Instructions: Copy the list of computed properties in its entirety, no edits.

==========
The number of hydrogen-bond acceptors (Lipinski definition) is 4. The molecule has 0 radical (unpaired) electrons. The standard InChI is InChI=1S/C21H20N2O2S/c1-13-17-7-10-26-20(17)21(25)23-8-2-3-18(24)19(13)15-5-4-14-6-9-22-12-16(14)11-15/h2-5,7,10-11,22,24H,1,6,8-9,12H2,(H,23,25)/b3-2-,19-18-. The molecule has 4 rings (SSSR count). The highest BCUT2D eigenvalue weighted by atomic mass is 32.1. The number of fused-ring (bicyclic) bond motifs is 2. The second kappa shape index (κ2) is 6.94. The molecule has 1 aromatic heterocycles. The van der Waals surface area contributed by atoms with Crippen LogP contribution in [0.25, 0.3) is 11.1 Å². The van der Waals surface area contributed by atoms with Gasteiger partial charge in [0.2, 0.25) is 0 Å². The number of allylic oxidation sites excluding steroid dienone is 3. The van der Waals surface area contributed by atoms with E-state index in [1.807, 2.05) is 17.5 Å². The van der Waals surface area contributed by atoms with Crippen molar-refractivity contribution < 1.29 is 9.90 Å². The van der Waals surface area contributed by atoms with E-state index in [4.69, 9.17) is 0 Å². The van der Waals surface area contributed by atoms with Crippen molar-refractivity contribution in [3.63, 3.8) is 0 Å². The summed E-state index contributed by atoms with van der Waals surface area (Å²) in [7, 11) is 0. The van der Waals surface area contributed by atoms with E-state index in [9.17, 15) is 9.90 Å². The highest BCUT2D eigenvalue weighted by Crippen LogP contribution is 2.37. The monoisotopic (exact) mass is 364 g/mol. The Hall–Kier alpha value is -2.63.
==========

The number of hydrogen-bond acceptors (Lipinski definition) is 4. The molecule has 0 radical (unpaired) electrons. The standard InChI is InChI=1S/C21H20N2O2S/c1-13-17-7-10-26-20(17)21(25)23-8-2-3-18(24)19(13)15-5-4-14-6-9-22-12-16(14)11-15/h2-5,7,10-11,22,24H,1,6,8-9,12H2,(H,23,25)/b3-2-,19-18-. The molecule has 4 rings (SSSR count). The highest BCUT2D eigenvalue weighted by atomic mass is 32.1. The number of fused-ring (bicyclic) bond motifs is 2. The second kappa shape index (κ2) is 6.94. The molecule has 1 aromatic heterocycles. The van der Waals surface area contributed by atoms with Crippen LogP contribution in [0.25, 0.3) is 11.1 Å². The van der Waals surface area contributed by atoms with Gasteiger partial charge in [0.2, 0.25) is 0 Å². The number of allylic oxidation sites excluding steroid dienone is 3. The van der Waals surface area contributed by atoms with E-state index in [1.807, 2.05) is 17.5 Å². The van der Waals surface area contributed by atoms with Crippen molar-refractivity contribution < 1.29 is 9.90 Å². The van der Waals surface area contributed by atoms with E-state index in [4.69, 9.17) is 0 Å². The van der Waals surface area contributed by atoms with Crippen molar-refractivity contribution in [3.63, 3.8) is 0 Å². The summed E-state index contributed by atoms with van der Waals surface area (Å²) in [7, 11) is 0. The van der Waals surface area contributed by atoms with E-state index in [9.17, 15) is 9.90 Å². The highest BCUT2D eigenvalue weighted by Crippen LogP contribution is 2.37. The monoisotopic (exact) mass is 364 g/mol. The Hall–Kier alpha value is -2.63.